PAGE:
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Doug Morris

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Everything posted by Doug Morris

  1. Doug Morris

    Heirs to dictatorships

    Suppose that instead of burying a container of chemicals on the land, a very sick person goes to a hill away from the land, but from which the land is visible, and sets something up which will detect when the land is being built on and fire an incendiary at the building when there are no people present. This booby trap is sufficiently inaccessible and well-concealed that no one detects it, and it still works after the thirty years. Wouldn't that violate the twenty-year-old's property rights?
  2. Doug Morris

    Heirs to dictatorships

    Is the point that this sort of possibility has to be accepted as part of the risk involved in claiming new land?
  3. Doug Morris

    Heirs to dictatorships

    Can you elaborate?
  4. Doug Morris

    Isn't inheritance theft?

    In a proper system 2. will happen only when the person inherited from fails to make his or her wishes known. In this case, all that can be done is to have a rule based on a best guess as to what most people's wishes will be. It is the responsibility of the person inherited from to make his or her wishes known.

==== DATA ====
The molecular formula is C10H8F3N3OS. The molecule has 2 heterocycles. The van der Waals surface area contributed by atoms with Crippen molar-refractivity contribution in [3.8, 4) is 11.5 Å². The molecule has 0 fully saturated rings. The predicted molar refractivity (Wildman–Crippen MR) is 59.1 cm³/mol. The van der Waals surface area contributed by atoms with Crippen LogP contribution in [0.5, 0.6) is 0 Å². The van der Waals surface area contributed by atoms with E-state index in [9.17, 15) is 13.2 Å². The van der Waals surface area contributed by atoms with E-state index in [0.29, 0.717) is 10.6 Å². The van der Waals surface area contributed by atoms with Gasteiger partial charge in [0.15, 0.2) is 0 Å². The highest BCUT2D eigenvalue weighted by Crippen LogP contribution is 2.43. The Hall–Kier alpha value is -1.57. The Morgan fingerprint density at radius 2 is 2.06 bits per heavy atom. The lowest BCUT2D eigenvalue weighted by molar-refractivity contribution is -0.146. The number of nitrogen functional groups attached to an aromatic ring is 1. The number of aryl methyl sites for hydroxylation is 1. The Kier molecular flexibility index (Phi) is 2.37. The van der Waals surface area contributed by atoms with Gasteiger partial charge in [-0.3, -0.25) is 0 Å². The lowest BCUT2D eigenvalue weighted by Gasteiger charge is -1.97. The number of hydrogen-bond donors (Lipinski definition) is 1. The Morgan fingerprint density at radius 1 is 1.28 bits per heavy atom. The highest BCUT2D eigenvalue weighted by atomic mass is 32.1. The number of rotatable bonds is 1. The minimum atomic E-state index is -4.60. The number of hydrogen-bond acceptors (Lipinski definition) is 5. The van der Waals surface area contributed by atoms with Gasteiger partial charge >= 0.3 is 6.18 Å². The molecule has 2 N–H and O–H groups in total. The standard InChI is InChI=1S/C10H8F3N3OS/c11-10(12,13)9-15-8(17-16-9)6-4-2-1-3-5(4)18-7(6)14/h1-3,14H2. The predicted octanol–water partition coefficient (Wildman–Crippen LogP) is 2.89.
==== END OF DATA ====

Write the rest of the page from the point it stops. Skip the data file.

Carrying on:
5. Doug Morris

    Ethics and Nature

    How does the APA define and measure self-esteem?
  6. Doug Morris

    Heirs to dictatorships

    Let's consider this scenario. Through negligence, maliciousness, or expediency, I bury a container on unclaimed land without warning anyone. The container holds chemicals which, over time, will deteriorate and become dangerously explosive. Thirty years later a twenty-year-old claims the land and builds a house on it. (I've died by then.) Before anyone finds the container, vibrations from the building process set off the chemicals. The resulting explosion damages the house, causing delay and additional cost in completing it. Haven't I violated the twenty-year-old's property rights?
  7. Doug Morris

    A Short Discussion On Ethics

    Have you considered Rand's article "The Question of Scholarships"?